Weather ReportOne of the things that struck me as I read the credits on the hefty gatefold of Original Recordings Group’s two-record reissue of Weather Report’s Heavy Weather (ORG 113) was the listing of electronic keyboards Joe Zawinul played on the recording. The ARP 2600 and Oberheim polyphonic synthesizer were very popular among progressive rock and jazz-fusion musicians of the 1970s, and in the wrong hands they often sounded cheesy and made recordings seem dated. To be honest, some of Weather Report’s tunes haven’t traveled well because some of the keyboard sounds place them too firmly in time. But it’s striking how well and how soulfully Zawinul used what was then new technology to create music for Weather Report that has held up remarkably well.

The irony is that a European would end up being one of the two musicians -- Herbie Hancock was the other -- who helped what could be ungainly electronics sound funky. By the time Zawinul started Weather Report, he’d already had a strong influence on American jazz. He had played on quite a few Cannonball Adderley recordings in the '60s and had written "Mercy, Mercy, Mercy," the saxophonist’s biggest hit. He also made key contributions as a player and composer to two important Miles Davis LPs that led to the fusion boom in the '70s: In a Silent Way (1969) and Bitches Brew (1970).

Wayne Shorter also played on those Davis albums. He had played with Zawinul in Maynard Ferguson’s group, one of the first jobs Zawinul had after leaving Berklee College of Music in 1959. Zawinul and Shorter, along with bassist Miroslav Vitouš, formed Weather Report in 1971. The band’s debut, Weather Report (1971), showed the influence of the recent Davis recordings. The music was free-form, with the distorted keyboards, heavy bass, polyrhythms, and strong funk undercurrent that Davis had used to such bracing effect. I Sing the Body Electric (1972) still leaned toward free improvisation, but with Sweetnighter (1973) Weather Report moved closer to a solid groove.

Zawinul and Shorter remained the constants in a band that changed personnel often and continued to evolve with each album. By the time Jaco Pastorius became the band’s bassist, replacing Alphonso Johnson, Weather Report had begun to show the influence of music from other cultures, especially Africa and Latin America. Heavy Weather (1977), the band’s seventh LP, was Pastorius’s second recording with them, and his influence on it was decisive. Pastorius had played in rhythm-and-blues bands in his youth in Florida, and Heavy Weather is bouncier and more likely to get people out on the dance floor than its predecessors. He provides the melodic line to the album’s hit, "Birdland," and this Original Recordings Group pressing, mastered by Bernie Grundman, underlines how integral Pastorius became to the overall sound and impact of the group.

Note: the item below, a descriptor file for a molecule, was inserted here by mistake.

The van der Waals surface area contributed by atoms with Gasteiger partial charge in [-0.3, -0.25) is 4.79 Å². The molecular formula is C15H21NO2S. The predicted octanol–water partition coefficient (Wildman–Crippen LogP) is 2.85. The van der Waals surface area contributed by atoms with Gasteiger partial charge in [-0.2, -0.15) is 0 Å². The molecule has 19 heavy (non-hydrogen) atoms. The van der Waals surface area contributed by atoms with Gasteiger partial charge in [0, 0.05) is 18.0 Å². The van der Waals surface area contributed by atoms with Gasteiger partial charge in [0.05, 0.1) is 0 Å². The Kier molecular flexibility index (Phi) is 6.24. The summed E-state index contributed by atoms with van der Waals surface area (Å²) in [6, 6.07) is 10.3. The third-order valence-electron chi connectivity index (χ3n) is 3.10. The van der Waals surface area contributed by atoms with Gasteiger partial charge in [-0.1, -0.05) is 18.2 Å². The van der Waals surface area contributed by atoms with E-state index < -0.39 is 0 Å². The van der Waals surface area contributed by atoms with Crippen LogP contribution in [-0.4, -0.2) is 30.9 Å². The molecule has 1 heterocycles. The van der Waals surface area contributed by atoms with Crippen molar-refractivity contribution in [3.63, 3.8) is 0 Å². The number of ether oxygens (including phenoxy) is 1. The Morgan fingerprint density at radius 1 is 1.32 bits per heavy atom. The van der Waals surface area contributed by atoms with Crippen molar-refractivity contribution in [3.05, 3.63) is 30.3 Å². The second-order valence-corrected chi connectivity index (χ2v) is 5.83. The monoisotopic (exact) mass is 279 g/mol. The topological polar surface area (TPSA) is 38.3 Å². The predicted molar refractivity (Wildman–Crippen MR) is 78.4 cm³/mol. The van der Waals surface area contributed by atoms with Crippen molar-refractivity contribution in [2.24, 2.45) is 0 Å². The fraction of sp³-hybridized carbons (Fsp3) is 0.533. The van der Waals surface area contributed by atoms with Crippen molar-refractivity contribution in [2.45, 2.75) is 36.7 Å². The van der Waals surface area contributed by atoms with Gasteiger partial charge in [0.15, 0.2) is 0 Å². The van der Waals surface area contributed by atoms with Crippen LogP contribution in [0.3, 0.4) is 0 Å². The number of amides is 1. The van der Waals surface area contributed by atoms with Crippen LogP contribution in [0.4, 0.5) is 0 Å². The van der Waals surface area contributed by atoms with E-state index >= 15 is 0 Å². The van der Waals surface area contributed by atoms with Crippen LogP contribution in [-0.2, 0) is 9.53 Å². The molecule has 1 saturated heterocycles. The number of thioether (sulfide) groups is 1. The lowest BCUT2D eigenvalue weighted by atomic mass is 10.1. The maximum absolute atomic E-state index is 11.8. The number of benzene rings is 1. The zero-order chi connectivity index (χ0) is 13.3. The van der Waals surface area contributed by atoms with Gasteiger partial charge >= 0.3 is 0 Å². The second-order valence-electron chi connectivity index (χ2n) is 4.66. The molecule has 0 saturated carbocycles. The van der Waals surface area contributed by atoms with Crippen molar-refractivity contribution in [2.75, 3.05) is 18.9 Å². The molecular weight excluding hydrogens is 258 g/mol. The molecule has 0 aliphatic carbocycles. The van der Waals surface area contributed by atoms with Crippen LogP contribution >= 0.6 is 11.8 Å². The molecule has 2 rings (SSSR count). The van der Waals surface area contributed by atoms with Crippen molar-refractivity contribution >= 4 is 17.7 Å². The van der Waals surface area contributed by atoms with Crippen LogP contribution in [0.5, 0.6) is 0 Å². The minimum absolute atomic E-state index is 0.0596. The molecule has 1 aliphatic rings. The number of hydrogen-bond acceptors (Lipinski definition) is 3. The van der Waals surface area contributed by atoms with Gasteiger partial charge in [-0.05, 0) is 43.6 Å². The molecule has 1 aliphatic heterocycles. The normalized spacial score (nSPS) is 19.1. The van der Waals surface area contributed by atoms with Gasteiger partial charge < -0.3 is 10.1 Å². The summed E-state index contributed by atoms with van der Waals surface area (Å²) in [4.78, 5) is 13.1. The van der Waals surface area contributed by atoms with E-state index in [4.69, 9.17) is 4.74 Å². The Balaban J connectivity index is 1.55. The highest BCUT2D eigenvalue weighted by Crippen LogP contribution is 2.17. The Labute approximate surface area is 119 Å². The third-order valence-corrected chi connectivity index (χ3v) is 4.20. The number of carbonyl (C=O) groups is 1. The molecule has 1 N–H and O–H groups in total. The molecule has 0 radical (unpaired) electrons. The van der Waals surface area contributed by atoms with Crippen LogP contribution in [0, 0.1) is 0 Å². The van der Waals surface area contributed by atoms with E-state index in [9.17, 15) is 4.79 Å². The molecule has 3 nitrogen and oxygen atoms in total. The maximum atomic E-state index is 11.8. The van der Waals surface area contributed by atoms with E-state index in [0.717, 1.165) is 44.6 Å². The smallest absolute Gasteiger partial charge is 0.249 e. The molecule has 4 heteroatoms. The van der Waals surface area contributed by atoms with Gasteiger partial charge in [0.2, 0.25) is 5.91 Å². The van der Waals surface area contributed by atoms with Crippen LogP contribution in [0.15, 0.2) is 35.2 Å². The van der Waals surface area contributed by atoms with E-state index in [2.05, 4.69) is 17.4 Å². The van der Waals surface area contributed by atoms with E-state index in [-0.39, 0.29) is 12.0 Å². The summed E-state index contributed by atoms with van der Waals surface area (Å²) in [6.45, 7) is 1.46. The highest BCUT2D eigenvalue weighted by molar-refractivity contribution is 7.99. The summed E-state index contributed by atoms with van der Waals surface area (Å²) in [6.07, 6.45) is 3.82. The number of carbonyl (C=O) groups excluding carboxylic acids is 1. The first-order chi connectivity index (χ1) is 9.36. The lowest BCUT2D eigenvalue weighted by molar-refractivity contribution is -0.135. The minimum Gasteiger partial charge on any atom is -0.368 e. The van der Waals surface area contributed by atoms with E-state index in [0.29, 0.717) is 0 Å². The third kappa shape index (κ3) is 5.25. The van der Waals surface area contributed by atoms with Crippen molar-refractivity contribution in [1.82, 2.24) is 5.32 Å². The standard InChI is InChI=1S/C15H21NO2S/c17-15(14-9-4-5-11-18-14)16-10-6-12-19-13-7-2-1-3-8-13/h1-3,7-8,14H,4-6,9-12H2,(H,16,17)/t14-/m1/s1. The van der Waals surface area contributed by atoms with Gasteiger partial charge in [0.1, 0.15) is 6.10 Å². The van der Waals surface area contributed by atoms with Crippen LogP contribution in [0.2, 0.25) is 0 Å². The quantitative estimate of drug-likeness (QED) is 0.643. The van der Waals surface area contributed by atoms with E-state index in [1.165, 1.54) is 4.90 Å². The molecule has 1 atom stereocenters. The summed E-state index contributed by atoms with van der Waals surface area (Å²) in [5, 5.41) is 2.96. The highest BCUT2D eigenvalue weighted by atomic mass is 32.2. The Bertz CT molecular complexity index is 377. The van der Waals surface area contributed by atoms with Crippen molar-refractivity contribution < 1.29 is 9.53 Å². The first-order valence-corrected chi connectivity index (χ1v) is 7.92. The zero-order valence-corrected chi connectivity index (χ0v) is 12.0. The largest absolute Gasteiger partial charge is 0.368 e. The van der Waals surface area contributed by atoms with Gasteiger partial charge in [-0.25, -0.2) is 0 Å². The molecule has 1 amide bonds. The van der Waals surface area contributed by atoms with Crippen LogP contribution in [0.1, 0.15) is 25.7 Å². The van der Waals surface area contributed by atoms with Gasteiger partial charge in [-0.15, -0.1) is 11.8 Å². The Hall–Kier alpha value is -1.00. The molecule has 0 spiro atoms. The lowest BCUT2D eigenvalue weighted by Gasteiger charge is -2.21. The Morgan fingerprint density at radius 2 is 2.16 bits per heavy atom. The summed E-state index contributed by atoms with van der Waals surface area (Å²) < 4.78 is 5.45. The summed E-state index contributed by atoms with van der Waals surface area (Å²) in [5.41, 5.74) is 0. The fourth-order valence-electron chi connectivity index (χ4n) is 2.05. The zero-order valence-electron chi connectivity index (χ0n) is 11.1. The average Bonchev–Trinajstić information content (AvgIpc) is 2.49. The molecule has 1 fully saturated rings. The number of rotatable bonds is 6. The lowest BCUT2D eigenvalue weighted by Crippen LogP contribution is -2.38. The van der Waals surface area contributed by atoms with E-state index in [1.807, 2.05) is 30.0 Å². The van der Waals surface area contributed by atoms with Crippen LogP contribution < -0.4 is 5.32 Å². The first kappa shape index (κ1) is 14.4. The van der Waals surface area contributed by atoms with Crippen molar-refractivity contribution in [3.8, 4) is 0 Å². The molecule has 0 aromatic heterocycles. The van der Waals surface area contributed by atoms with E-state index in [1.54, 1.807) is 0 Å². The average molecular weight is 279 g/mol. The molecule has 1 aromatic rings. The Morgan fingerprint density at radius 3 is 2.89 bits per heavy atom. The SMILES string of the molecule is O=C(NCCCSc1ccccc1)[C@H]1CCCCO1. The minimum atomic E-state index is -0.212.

RTI pressed this ORG release of Heavy Weather on two 45rpm 180g records. In contrast to the 1997 CD, Pastorius’s bass on "Birdland" has more punch and sounds more vibrant -- there’s more air around it and around other details in the song, too, such as the acoustic piano that pops in here and there. After hearing this LP, Alex Acuña’s high-hat cymbals sound too insistent on the CD, and Shorter’s sax sounds too brittle. While I was generally pleased with how good my original pressing of the LP sounded (during the '70s, Columbia pressed quieter vinyl than most of its competitors in the US), the soundstage on the ORG pressing is more spacious. I could hear the echo around Zawinul’s ARP during the opening of "Birdland" more fully, and other details, such as Pastorius’s wordless vocals near the end of the song, were clearer and more distinct.